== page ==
We all remember Brooks’s law from “The Mythical Man-Month”: “adding manpower to a late software project makes it later”. This happens because of the additional cost of communication and coordination that is higher than the value of work created by new team members. Another thing is that system architecture limits the number of developers that can effectively work on the project. Too many developers or developers not properly assigned to architectural components will result in concurrent work on the same piece of code, performed by different developers and teams. There is a correlation between the number of authors, that concurrently modify the same component and the number of defects in a given component. Research on Linux source code shows that modules with the number of authors greater than 9 have 16 times more defects than the rest of the codebase.
We can use behavioral code analysis to detect such issues. We have already seen hotspot analysis. In projects with suboptimal teams’ organization, there is a strong connection between hotspots and modules modified by many developers. Using data from our source control we can check how many developers modified a given module in the analyzed period. If there are many developers modifying hotspot code, chances are it has too many responsibilities, which in connection to frequent modifications done by different persons will probably result in a code of lesser quality, inconsistencies, defects, and time lost on costly merges. Once again we see the importance of the single responsibility principle.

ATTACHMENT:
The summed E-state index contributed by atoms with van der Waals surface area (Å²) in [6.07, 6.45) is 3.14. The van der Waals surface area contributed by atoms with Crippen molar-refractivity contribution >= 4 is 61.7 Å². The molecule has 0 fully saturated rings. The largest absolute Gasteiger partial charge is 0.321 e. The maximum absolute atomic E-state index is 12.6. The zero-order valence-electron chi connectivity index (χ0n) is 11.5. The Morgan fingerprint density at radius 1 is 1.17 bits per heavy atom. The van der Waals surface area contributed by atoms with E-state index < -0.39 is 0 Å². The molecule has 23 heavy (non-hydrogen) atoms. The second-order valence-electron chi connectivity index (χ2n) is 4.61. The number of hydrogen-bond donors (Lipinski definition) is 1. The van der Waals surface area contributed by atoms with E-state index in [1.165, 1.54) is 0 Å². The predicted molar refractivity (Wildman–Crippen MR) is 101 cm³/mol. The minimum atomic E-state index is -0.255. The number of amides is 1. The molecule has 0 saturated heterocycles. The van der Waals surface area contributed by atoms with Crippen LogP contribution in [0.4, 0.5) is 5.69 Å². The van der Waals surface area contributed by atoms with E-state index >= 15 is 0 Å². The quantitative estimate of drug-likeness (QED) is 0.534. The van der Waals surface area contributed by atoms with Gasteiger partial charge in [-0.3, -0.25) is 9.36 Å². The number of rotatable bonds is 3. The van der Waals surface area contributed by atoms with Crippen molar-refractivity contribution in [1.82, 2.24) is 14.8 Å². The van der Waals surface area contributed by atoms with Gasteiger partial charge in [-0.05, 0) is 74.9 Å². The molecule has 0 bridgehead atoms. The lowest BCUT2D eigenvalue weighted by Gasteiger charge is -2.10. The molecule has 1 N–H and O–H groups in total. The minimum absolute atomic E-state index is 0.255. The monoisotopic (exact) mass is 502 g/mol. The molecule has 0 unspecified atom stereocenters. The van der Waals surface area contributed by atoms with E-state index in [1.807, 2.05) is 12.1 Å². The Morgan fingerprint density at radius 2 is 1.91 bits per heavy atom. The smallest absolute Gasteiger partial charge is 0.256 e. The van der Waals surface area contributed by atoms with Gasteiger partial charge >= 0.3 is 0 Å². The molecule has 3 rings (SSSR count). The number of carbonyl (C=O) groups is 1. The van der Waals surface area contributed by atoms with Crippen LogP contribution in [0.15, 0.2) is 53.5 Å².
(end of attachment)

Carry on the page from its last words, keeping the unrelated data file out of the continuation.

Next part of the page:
In his books, Adam Tornhill presents three typical patterns of code ownership and describes their consequences.
In the first case, all or most of the code in a given component was developed by one person. Here we do not have any additional costs related to communication and coordination. The component’s code is consistent and its quality is mostly related to the author’s technical skills.
In the second case, we have many developers working on a component, but one of them has done most of the work. In this case, the percent of code created by the main contributor is a good quality predictor. Research shows that the higher percentage of code contributed by the main author, the lesser number of bugs. There is also an even stronger relationship between bugs and the number of other contributors. The number of bugs increases with the number of additional contributors.